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Navarro v. Navarro

Court of Appeals of Missouri, Western District, Second Division

November 22, 2016

DANIEL NAVARRO, Respondent,
v.
MARISA NAVARRO, Appellant.

         Appeal from the Circuit Court of Platte County, Missouri The Honorable James W.Van Amburg, Judge

          Before: Lisa White Hardwick, Presiding Judge, and Karen King Mitchell and Anthony Rex Gabbert, Judges

          OPINION

          Karen King Mitchell, Judge.

         Marisa Navarro (Wife) challenges the trial court's dissolution judgment, judgment of contempt for failing to turn over certain marital property to Daniel Navarro (Husband), and the trial court's distribution of marital property.[1] Finding no error, we affirm.

         Background[2]

         Husband and Wife were married in July 1991 and had two children during the marriage. They separated in 2012, after Husband filed a petition for dissolution of marriage. In response, Wife filed an answer and counter-petition. Both Husband and Wife requested an equitable division of the marital property.

         A trial was held on the dissolution petition and counter-petition on May 1, 2013, and May 23, 2013. At the conclusion of the trial, the court made a number of oral statements concerning child custody, support, attorney fees, and the division of property. Specifically, with regard to the marital property, the court stated that it wanted "the property divided between the parties at a 50/50 split, " and directed Husband's counsel to prepare a written judgment. The court entered the written judgment on June 24, 2013. Among other things, the judgment awarded the marital home to Wife on the condition that she refinance it and pay Husband half of the proceeds of refinancing in excess of the debt owed on the house. Specifically, the judgment "granted [Wife] until July 7, 2013 to refinance or vacate the residence." If Wife either failed or was unable to refinance the home, it was to be sold no later than August 23, 2013, with the proceeds to be divided equally between Husband and Wife. If the house was not refinanced or sold by August 23, 2013, the court indicated that it would "appoint a special master to oversee the sale of said real estate."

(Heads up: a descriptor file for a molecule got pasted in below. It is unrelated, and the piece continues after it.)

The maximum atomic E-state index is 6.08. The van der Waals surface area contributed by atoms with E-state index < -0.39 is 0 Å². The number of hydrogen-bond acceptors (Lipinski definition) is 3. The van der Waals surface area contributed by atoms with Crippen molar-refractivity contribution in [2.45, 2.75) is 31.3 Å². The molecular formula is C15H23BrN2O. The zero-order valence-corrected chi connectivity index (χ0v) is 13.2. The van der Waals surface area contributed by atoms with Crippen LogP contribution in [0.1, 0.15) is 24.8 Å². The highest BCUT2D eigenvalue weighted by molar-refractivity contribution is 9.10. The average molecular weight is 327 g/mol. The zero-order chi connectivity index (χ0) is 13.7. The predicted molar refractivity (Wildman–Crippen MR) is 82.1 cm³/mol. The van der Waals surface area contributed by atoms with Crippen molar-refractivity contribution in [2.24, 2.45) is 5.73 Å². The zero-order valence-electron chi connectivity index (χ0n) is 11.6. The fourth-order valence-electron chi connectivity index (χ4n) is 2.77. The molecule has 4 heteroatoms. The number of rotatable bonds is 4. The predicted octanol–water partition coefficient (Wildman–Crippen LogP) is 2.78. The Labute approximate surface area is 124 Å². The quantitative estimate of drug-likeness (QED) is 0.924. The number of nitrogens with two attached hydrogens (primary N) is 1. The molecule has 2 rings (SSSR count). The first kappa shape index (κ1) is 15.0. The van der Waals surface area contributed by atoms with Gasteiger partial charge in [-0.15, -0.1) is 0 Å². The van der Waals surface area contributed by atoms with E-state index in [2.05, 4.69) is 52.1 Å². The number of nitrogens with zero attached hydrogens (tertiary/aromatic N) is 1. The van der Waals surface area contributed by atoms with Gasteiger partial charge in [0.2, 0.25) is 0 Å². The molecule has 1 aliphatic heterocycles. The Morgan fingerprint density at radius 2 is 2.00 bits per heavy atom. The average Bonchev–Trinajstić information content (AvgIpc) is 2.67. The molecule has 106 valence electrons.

On July 16, 2013, Husband filed a motion for contempt, in which he asked the court to find Wife in contempt of the portion of the judgment concerning the disposition of the marital residence, in that Wife had not refinanced or vacated the home. Among other things, Husband requested that Wife be compelled to vacate the residence and ordered to pay costs and attorney fees associated with the contempt motion. Wife filed a response to the contempt motion and also filed a motion for new trial. One of Wife's allegations in her new trial motion was that the written judgment failed to distribute all of the marital assets, namely, Husband's retirement plan. The court entered an amended dissolution judgment on September 3, 2013, but the only change made to the property division concerned the disposition of the marital residence, requiring that, if it is sold at a loss, the loss would be split evenly.